AM 250 lpi

sornchai

Well-known member
Hi. My standard is 175 -200 lpi with 300 dpi. If I want 250 lpi which dpi recommended ?
Another is how big dot sizes at 3% 250 lpi compared to 175 lpi and 200 lpi? Thank you
 

Ulrich

Well-known member
My standard is 175 -200 lpi with 300 dpi
really? Do you mean 300dpi resolution of a platesetter or ppi picture resolution?


sorry, i am not awakend enough in this morning to do the math with inch and mm... ;-)


You will find some - if not all -answers here on Gordo´s site:

The Print Guide

there:

How to calculate halftone dot sizes in microns


or in this (maybe a little bit dusty?) booklet for free:




View these points in all there:

- 256 gray levels/supercells

- common limit of usually needed size 20 μ (=0,02mm) for a smallest dot-size for offset-printing technology with plates

- the fact, that the human eye is not able to see more details than a resulution of about 300ppi whithout any help of glasses at a distance of about 25-30 cm between the eye and a print for making sure that all your maths making sense... ;-):

(A formula for determining a usable, optical (!) "Minimum" image resolution is based on the viewing angle of the human eye (constant) at the point where an observer still has two points at a certain distance (variable 1 = sought "image resolution" ") can be differentiated / resolved depending on the viewing distance (variable 2).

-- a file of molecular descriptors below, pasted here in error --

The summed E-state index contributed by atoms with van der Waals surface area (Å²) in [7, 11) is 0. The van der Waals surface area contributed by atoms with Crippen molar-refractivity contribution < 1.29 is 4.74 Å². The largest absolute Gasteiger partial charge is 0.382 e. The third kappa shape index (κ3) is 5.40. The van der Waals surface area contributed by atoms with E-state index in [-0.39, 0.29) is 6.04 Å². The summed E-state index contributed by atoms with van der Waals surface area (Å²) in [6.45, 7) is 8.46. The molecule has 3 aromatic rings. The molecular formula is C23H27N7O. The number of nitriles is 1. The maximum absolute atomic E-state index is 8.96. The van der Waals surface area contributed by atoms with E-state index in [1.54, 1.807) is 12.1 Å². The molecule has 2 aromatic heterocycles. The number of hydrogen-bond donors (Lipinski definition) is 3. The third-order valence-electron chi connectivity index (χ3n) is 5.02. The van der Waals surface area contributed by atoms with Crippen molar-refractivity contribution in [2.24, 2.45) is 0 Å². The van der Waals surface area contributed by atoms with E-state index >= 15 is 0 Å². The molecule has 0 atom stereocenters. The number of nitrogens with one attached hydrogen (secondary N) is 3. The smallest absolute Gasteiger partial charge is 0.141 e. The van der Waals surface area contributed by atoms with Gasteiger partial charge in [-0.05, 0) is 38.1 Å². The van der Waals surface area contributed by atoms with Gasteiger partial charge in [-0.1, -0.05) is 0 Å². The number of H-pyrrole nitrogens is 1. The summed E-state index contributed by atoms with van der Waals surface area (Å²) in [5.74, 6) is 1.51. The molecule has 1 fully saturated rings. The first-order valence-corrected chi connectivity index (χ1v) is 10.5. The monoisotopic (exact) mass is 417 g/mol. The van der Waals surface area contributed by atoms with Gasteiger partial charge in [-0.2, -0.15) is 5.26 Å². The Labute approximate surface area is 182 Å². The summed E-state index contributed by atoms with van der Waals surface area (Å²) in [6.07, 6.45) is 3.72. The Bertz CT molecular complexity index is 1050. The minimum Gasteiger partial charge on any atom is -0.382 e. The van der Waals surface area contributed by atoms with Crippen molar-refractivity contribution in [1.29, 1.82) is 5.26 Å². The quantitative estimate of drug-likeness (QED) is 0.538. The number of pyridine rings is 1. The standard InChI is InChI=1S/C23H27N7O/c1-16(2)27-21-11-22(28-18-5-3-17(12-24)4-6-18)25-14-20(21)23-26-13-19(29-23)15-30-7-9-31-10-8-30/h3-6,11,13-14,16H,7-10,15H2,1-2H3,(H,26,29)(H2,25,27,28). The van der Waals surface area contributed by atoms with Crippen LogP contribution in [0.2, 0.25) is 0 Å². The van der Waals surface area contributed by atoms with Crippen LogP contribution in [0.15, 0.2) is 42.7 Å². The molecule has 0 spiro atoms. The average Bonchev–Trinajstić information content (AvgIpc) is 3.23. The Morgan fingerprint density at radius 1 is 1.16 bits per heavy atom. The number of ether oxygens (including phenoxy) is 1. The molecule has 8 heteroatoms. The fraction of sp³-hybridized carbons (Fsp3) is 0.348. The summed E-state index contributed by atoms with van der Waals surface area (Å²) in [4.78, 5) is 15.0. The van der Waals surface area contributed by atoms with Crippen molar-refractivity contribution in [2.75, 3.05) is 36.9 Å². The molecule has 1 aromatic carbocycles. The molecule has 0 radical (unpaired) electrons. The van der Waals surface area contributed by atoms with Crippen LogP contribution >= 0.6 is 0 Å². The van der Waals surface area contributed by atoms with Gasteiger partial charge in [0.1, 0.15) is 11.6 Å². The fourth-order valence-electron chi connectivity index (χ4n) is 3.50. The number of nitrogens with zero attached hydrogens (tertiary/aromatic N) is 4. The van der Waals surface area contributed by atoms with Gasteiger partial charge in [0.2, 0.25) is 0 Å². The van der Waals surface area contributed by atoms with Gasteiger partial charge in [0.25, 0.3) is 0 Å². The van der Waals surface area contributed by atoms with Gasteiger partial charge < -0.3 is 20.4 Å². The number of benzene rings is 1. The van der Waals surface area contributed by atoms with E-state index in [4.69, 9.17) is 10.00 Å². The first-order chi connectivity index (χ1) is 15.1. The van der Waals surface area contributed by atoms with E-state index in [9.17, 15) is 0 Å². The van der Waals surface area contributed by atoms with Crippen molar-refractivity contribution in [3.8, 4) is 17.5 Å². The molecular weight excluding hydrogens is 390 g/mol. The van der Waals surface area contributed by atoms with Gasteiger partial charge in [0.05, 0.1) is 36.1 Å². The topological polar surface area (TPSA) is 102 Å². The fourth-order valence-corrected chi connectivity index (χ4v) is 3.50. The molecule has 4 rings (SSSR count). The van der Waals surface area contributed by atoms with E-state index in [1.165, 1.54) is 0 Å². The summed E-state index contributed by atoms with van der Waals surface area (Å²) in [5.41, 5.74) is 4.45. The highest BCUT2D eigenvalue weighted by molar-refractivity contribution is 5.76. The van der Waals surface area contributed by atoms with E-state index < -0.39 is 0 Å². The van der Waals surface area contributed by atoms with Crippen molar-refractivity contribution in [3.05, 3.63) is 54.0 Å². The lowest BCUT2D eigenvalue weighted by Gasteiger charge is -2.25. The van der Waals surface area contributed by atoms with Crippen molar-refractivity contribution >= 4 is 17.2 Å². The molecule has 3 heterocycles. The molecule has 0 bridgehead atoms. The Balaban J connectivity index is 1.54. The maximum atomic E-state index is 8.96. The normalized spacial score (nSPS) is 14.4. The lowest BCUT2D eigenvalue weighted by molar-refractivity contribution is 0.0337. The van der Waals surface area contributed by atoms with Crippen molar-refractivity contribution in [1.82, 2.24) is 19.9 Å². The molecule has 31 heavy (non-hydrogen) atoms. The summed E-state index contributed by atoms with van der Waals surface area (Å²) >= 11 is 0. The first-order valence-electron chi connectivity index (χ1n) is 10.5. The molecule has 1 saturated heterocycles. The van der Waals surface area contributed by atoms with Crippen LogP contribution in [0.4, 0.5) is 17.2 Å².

This is done using a triangle calculation using the rule of three with an angle function (tangent)

Unfortunately, the constant - the viewing angle - is controversial or cannot be documented uniformly, especially since it is also subject to different eyesight, Wikipedia speaks of a minute of arc (roughly 0.0167 °)

Tangent angle alpha is the sum of the division of the opposite side by the adjacent side, where the opposite side is the image resolution sought and the adjacent side is the viewing distance. So you multiply the tangent of 0.0167 ° (which is then the value 0.0002915) by the viewing distance.)